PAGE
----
4. Conservation Efforts: Colombia has made significant strides in biodiversity conservation, establishing numerous protected areas, national parks, and biological reserves to safeguard its natural heritage. These efforts aim to preserve Colombia’s mega-diversity for future generations and promote sustainable development.

Fact 5: Colombia has 60 national parks

These protected areas encompass a variety of habitats, including rainforests, cloud forests, mountains, coastal regions, and more, providing refuge for numerous plant and animal species.

The Colombian National Parks System, administered by National Parks of Colombia (Parques Nacionales Naturales de Colombia), oversees the management and conservation of these parks. With a total of approximately 60 national parks, Colombia offers opportunities for outdoor recreation, eco-tourism, scientific research, and biodiversity conservation.

AdventourscolombiaCC BY-SA 4.0, via Wikimedia Commons

Fact 6: There’s a city in Colombia that gets the most rain in the world.

Leticia, located in the department of Amazonas in southern Colombia, holds the distinction of being one of the wettest cities on Earth in terms of annual precipitation.

Situated in the heart of the Amazon rainforest, Leticia experiences a tropical rainforest climate characterized by high humidity and abundant rainfall throughout the year. The city receives substantial precipitation, often exceeding 3,000 millimeters (118 inches) annually, with rainfall occurring consistently across all months.

The frequent rainfall contributes to the lush vegetation and biodiversity of the Amazon region surrounding Leticia.

Fact 7: Colombia is the second exporter of flowers

Renowned for its vibrant floral industry, Colombia boasts favorable climatic conditions and diverse geographical landscapes that contribute to its success in flower cultivation and export. The country cultivates a wide array of flowers, including roses, carnations, chrysanthemums, and orchids, among others. These flowers are renowned for their quality, freshness, and variety, catering to both domestic and international markets. The floral industry plays a significant role in Colombia’s economy, generating substantial revenue and providing employment opportunities for thousands of workers, particularly in rural areas where flower farms are located. Colombian flowers are exported to destinations worldwide, with major markets including the United States, Europe, and Asia.

Joe Ross, (CC BY-SA 2.0)

Fact 8: There’s a rainbow river in the Columbia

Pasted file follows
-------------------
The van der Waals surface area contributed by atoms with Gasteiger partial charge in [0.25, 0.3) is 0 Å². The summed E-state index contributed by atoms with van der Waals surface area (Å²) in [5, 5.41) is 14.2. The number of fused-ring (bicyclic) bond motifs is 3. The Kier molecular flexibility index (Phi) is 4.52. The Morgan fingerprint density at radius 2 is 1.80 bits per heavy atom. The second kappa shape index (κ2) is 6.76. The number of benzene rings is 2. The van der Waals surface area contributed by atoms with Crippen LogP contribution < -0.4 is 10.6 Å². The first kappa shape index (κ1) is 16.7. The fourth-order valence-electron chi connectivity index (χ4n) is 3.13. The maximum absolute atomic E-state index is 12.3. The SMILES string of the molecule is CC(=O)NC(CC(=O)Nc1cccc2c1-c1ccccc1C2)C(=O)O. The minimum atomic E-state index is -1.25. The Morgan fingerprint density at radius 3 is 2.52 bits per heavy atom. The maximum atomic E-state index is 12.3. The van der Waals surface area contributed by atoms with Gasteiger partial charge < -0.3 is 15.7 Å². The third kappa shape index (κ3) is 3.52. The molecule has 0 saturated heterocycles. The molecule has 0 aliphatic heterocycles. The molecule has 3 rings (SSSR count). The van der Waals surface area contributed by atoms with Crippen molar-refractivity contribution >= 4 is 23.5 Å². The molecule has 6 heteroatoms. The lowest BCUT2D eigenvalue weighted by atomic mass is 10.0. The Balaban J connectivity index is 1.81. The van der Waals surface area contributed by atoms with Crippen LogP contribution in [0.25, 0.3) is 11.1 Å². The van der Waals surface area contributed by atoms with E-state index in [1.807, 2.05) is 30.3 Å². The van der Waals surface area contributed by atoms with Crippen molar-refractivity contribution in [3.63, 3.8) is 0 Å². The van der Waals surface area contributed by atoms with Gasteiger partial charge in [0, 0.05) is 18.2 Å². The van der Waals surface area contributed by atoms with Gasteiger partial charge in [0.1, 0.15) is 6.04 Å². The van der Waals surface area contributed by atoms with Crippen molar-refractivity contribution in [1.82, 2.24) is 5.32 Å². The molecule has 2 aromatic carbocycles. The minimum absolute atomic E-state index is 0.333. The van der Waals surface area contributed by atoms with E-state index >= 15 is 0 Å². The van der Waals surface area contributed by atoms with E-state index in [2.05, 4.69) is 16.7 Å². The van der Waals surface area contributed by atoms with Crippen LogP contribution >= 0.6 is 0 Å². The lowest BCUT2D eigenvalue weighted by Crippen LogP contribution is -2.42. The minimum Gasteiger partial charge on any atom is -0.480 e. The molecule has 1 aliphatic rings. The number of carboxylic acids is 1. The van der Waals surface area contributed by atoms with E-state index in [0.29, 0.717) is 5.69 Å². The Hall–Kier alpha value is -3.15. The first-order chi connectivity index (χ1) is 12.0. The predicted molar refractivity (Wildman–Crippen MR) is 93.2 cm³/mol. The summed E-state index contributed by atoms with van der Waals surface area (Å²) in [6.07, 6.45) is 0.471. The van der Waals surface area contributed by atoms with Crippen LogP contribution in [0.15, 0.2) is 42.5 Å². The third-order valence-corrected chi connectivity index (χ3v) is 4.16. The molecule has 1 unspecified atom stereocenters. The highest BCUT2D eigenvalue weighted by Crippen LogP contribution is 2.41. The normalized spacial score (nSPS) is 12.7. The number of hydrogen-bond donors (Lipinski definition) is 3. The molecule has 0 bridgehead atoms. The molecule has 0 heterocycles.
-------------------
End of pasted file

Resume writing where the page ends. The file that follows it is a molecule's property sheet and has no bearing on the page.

The river referred to is commonly known as “Caño Cristales” or the “River of Five Colors.” Located in the Serranía de la Macarena National Park in the Meta region of Colombia, Caño Cristales is renowned for its stunning display of vibrant colors, including red, yellow, green, blue, and black.

The unique colors of Caño Cristales are the result of a combination of factors, including the presence of various aquatic plants, algae, and mineral deposits on the riverbed. During certain times of the year, typically between July and November when weather conditions are optimal, the river transforms into a breathtaking spectacle of color, attracting visitors from around the world.

Fact 9: There are colorful carnivals in Colombia

Colombia is renowned for its vibrant and culturally rich carnivals, which are celebrated across various regions of the country with fervor and enthusiasm. Among the most prominent and colorful carnivals in Colombia is the Barranquilla Carnival, celebrated annually in the city of Barranquilla. This carnival is one of the largest and most significant cultural events in Colombia, featuring lively parades, elaborate costumes, traditional music and dance, and a festive atmosphere that attracts millions of locals and tourists alike.

In addition to the Barranquilla Carnival, Colombia is home to other colorful carnivals, each with its unique traditions and customs. For example, the Pasto Carnival in the city of Pasto showcases vibrant costumes, indigenous folklore, and lively street performances, while the Black and White Carnival in the city of Pasto combines cultural heritage with artistic expression, featuring elaborate floats, music, and dance to celebrate the diversity of Colombian culture.

Carnaval.com Studios, (CC BY 2.0)

Fact 10: There’s an underground church in Columbia

One notable example is the Salt Cathedral of Zipaquirá, located in the town of Zipaquirá, approximately 50 kilometers north of Bogotá, the capital of Colombia. This remarkable underground church is carved within the tunnels of a salt mine, showcasing impressive architecture, sculptures, and religious symbolism.

The Salt Cathedral of Zipaquirá is considered one of Colombia’s most significant religious and architectural landmarks, attracting visitors from around the world. It features a series of cavernous chambers, each adorned with sculptures and crosses carved directly into the salt rock walls. The cathedral’s main nave, known as the “Cathedral Chamber,” houses a towering cross and serves as a focal point for religious services and ceremonies.